- May 26 & 27 - All libraries CLOSED for Memorial Day
Fifty years ago this week, on March 1, 196l, President John F. Kennedy signed Executive Order 10924, which marked the official beginning of the Peace Corps. In his inaugural address, President Kennedy had proclaimed: "And so, my fellow Americans, ask not what your country can do for you--ask what you can do for your country." The program began recruiting in July, 1962.. In the years since the Peace Corps was established, over 200,000 Americans have chosen to dedicate two years (and sometimes more) of their lives, serving in 139 countries. These young Americans became ambassadors of a different kind for the United States, whether living in rural villages or large cities. During intensive training, the volunteers received instruction in the native language, and spent many hours learning about the history and culture of the country where they would be serving.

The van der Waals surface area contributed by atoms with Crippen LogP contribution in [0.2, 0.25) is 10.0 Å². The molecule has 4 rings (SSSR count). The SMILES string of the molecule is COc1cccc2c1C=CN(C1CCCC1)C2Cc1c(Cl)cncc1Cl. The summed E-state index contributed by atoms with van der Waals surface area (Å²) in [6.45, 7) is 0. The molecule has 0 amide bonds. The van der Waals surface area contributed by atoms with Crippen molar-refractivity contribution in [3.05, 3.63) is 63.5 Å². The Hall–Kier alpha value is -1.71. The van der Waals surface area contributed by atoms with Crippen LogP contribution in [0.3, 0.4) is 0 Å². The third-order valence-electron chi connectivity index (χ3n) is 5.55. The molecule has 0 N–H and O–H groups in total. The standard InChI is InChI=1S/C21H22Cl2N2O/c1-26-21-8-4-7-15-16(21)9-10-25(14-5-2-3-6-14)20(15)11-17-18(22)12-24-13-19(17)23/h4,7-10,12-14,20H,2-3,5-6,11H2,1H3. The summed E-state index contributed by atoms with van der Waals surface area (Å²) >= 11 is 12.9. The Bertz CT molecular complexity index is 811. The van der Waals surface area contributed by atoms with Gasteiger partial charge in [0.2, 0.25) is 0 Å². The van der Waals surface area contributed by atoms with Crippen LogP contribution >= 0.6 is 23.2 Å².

Many volunteers have written books about their experiences. Here are some titles available at King Library: Living Poor, by Moritz Thomsen (Ecuador); Monique and the Mango Rains, by Kris Holloway (Mali); The Unheard: a Memoir of Deafness and Africa by Josh Swiller (Zambia); and Away from Home: Letters to My Family, by Lillian Carter and Gloria Carter Spann (India.) As you may remember, Lillian Carter was President Carter's mother.
During the month of March and continuing for several months thereafter, commemorative celebrations will be held all across the country, including at UCLA, Stanford University and University of California, Berkeley. The public is invited to attend these events, to meet returned Peace Corps Volunteers and hear about their experiences in their host countries. The Peace Corps is now sending volunteers to 77 countries around the world. To learn more about the Peace Corps, you can visit their website at www.peacecorps.gov.